The state of voice in five charts

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While it remains a specialized technology, voice is booming. EMarketer released its first forecasts for the voice assistant market, and it’s grown faster than many analysts expected after Amazon introduced the Echo to a wide audience in 2015.

Here’s what’s happening in voice, in five charts.

Amazon dominates, and cheaper devices are a major reason
It’s easy for consumers to try something new if it’s cheap. While the Amazon Echo ($150) and the Google Home ($129) cost about the same, the Echo Dot, the pint-sized Alexa speaker Amazon introduced last fall, beats them at a cost of just $50. Amazon dominates the speaker market on the whole, with nearly 70 percent of the market, according to eMarketer, and the Dot has been the driving force. “The Echo Dot definitely helped drive Echo sales since the release of the second generation model in October 2016,” said Josh Lowitz, partner and co-founder of Consumer Intelligence Research Partners. “Amazon priced it aggressively.”

Breakdown of Amazon Alexa devices owned. Research and chart by CIRP.


Younger audiences are playing with these things the most

Just as millennials and their younger siblings drove adoption of streaming video and augmented reality, millennials are using voice technology far more than other cohorts. According to eMarketer, nearly twice as many millennials (29.6 million) will interact with voice assistants on a monthly basis as their Generation X counterparts (15.3 million), and the usage gap between millennials and older consumer segments is projected to widen over the next three years.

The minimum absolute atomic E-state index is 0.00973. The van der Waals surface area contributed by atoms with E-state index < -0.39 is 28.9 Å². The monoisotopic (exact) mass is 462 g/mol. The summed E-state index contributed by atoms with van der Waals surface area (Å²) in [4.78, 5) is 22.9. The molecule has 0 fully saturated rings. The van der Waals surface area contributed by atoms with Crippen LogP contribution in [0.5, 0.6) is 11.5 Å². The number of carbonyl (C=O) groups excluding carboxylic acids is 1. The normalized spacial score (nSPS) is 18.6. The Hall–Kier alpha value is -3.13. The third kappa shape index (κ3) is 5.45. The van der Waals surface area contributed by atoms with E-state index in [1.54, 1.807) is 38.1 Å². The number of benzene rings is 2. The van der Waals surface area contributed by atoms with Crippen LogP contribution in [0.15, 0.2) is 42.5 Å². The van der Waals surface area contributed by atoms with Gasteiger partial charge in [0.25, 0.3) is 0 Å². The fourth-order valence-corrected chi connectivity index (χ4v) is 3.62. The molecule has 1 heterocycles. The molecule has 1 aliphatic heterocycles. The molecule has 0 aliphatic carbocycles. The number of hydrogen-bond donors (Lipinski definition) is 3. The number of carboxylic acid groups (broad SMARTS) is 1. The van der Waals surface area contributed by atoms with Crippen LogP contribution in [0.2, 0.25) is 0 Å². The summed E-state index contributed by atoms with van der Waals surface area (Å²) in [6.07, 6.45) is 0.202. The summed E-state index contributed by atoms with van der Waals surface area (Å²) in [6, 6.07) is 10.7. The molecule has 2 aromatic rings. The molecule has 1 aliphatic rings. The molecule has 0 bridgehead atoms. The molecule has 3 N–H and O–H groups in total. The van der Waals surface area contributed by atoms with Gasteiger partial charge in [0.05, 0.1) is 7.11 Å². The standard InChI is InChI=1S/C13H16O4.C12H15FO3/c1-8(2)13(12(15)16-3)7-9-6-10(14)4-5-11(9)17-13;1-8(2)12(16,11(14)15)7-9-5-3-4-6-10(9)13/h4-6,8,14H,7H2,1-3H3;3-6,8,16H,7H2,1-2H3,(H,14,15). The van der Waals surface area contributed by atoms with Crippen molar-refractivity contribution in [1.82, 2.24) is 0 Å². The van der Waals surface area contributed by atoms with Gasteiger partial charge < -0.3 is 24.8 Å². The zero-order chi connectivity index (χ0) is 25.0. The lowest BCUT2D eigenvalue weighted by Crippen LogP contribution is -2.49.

By 2019, the number of millennial voice assistant users is expected to grow over 30 percent to 39 million, while adoption among Gen Xers will grow just 10 percent. Baby boomer use will remain close to flat.

 

… and they are asking questions
People are already using voice for a variety of purposes. Voice’s wide array of use cases partly stems from its availability not just in speakers like the Dot, but on all the major mobile platforms (iOS, Android and Windows), as well as a growing range of automobiles. While Business Insider Intelligence research suggests that over half of all consumers using voice technology use it to text, that’s something that you can only do on an Echo if you’re an AT&T customer.

 

Competition among publishers is already stiff
The number of skills available on a platform like Alexa has already soared past 7,000 in January, according to the voice analytics platform VoiceLabs.

News-focused skills are the second-most popular type of skill on Amazon’s platform, second only to games and trivia bots, VoiceLabs data suggests. Publishers like Hearst are already building centralized voice teams, which will be expected to develop products that can be used on both Alexa and Google, as the platforms begin to diverge from one another.

 

Users are unforgiving
You only get one chance to make a first impression, and that is especially true in voice. While many publishers are building regular user bases on voice assistants, it’s hard to get people to come back. The below chart, which shows new versus returning users for a Google Home app in late December, shows that just 3 percent of all skills users are active in the second week.

Those numbers may bend as the platforms introduce mechanisms for promoting skills. For now, research suggests any offered skills must be ready for prime time once they hit the platforms’ stores.

The post The state of voice in five charts appeared first on Digiday.

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